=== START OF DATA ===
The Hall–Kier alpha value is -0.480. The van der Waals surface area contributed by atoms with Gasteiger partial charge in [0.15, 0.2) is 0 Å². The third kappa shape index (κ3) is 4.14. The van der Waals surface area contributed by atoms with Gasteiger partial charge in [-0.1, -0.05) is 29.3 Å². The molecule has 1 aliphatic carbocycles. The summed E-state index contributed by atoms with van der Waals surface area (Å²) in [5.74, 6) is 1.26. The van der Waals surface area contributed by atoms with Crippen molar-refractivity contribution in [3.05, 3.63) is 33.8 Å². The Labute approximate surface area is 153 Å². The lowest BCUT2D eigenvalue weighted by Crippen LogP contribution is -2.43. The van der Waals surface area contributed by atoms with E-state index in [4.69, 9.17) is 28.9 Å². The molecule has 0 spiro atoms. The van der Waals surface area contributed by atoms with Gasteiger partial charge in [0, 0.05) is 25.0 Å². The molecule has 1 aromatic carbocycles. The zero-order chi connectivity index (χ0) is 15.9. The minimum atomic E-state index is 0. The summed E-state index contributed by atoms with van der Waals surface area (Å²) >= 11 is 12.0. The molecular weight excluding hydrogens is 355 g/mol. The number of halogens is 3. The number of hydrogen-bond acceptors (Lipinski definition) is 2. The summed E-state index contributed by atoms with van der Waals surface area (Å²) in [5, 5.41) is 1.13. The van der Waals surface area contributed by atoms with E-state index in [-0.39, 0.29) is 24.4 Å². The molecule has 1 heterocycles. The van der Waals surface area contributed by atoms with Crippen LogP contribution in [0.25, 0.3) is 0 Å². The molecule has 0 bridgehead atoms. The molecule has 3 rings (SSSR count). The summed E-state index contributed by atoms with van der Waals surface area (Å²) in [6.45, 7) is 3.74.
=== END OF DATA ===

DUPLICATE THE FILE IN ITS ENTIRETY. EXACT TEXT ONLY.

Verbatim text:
The Hall–Kier alpha value is -0.480. The van der Waals surface area contributed by atoms with Gasteiger partial charge in [0.15, 0.2) is 0 Å². The third kappa shape index (κ3) is 4.14. The van der Waals surface area contributed by atoms with Gasteiger partial charge in [-0.1, -0.05) is 29.3 Å². The molecule has 1 aliphatic carbocycles. The summed E-state index contributed by atoms with van der Waals surface area (Å²) in [5.74, 6) is 1.26. The van der Waals surface area contributed by atoms with Crippen molar-refractivity contribution in [3.05, 3.63) is 33.8 Å². The Labute approximate surface area is 153 Å². The lowest BCUT2D eigenvalue weighted by Crippen LogP contribution is -2.43. The van der Waals surface area contributed by atoms with E-state index in [4.69, 9.17) is 28.9 Å². The molecule has 0 spiro atoms. The van der Waals surface area contributed by atoms with Gasteiger partial charge in [0, 0.05) is 25.0 Å². The molecule has 1 aromatic carbocycles. The zero-order chi connectivity index (χ0) is 15.9. The minimum atomic E-state index is 0. The summed E-state index contributed by atoms with van der Waals surface area (Å²) >= 11 is 12.0. The molecular weight excluding hydrogens is 355 g/mol. The number of halogens is 3. The number of hydrogen-bond acceptors (Lipinski definition) is 2. The summed E-state index contributed by atoms with van der Waals surface area (Å²) in [5, 5.41) is 1.13. The van der Waals surface area contributed by atoms with E-state index in [-0.39, 0.29) is 24.4 Å². The molecule has 1 heterocycles. The van der Waals surface area contributed by atoms with Crippen LogP contribution in [0.25, 0.3) is 0 Å². The molecule has 0 bridgehead atoms. The molecule has 3 rings (SSSR count). The summed E-state index contributed by atoms with van der Waals surface area (Å²) in [6.45, 7) is 3.74.